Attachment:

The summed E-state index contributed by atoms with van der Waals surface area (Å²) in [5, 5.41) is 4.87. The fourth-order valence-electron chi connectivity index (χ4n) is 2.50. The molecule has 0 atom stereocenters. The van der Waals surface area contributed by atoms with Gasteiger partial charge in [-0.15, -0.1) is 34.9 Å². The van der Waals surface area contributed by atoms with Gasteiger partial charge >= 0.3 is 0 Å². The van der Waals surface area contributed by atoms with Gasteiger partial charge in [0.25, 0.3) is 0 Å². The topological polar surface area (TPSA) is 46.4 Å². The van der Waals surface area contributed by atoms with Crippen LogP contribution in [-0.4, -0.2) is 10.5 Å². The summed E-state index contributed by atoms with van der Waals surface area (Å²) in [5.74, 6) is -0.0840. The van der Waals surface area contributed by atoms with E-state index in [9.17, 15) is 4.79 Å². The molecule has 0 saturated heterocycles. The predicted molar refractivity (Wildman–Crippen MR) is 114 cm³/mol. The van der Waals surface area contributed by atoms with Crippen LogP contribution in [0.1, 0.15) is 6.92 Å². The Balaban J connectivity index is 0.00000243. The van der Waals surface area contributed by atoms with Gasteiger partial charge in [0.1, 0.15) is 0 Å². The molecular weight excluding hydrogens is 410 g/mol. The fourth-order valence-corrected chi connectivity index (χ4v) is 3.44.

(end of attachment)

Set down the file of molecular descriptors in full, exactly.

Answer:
The summed E-state index contributed by atoms with van der Waals surface area (Å²) in [5, 5.41) is 4.87. The fourth-order valence-electron chi connectivity index (χ4n) is 2.50. The molecule has 0 atom stereocenters. The van der Waals surface area contributed by atoms with Gasteiger partial charge in [-0.15, -0.1) is 34.9 Å². The van der Waals surface area contributed by atoms with Gasteiger partial charge >= 0.3 is 0 Å². The van der Waals surface area contributed by atoms with Gasteiger partial charge in [0.25, 0.3) is 0 Å². The topological polar surface area (TPSA) is 46.4 Å². The van der Waals surface area contributed by atoms with Crippen LogP contribution in [-0.4, -0.2) is 10.5 Å². The summed E-state index contributed by atoms with van der Waals surface area (Å²) in [5.74, 6) is -0.0840. The van der Waals surface area contributed by atoms with E-state index in [9.17, 15) is 4.79 Å². The molecule has 0 saturated heterocycles. The predicted molar refractivity (Wildman–Crippen MR) is 114 cm³/mol. The van der Waals surface area contributed by atoms with Crippen LogP contribution in [0.1, 0.15) is 6.92 Å². The Balaban J connectivity index is 0.00000243. The van der Waals surface area contributed by atoms with Gasteiger partial charge in [0.1, 0.15) is 0 Å². The molecular weight excluding hydrogens is 410 g/mol. The fourth-order valence-corrected chi connectivity index (χ4v) is 3.44.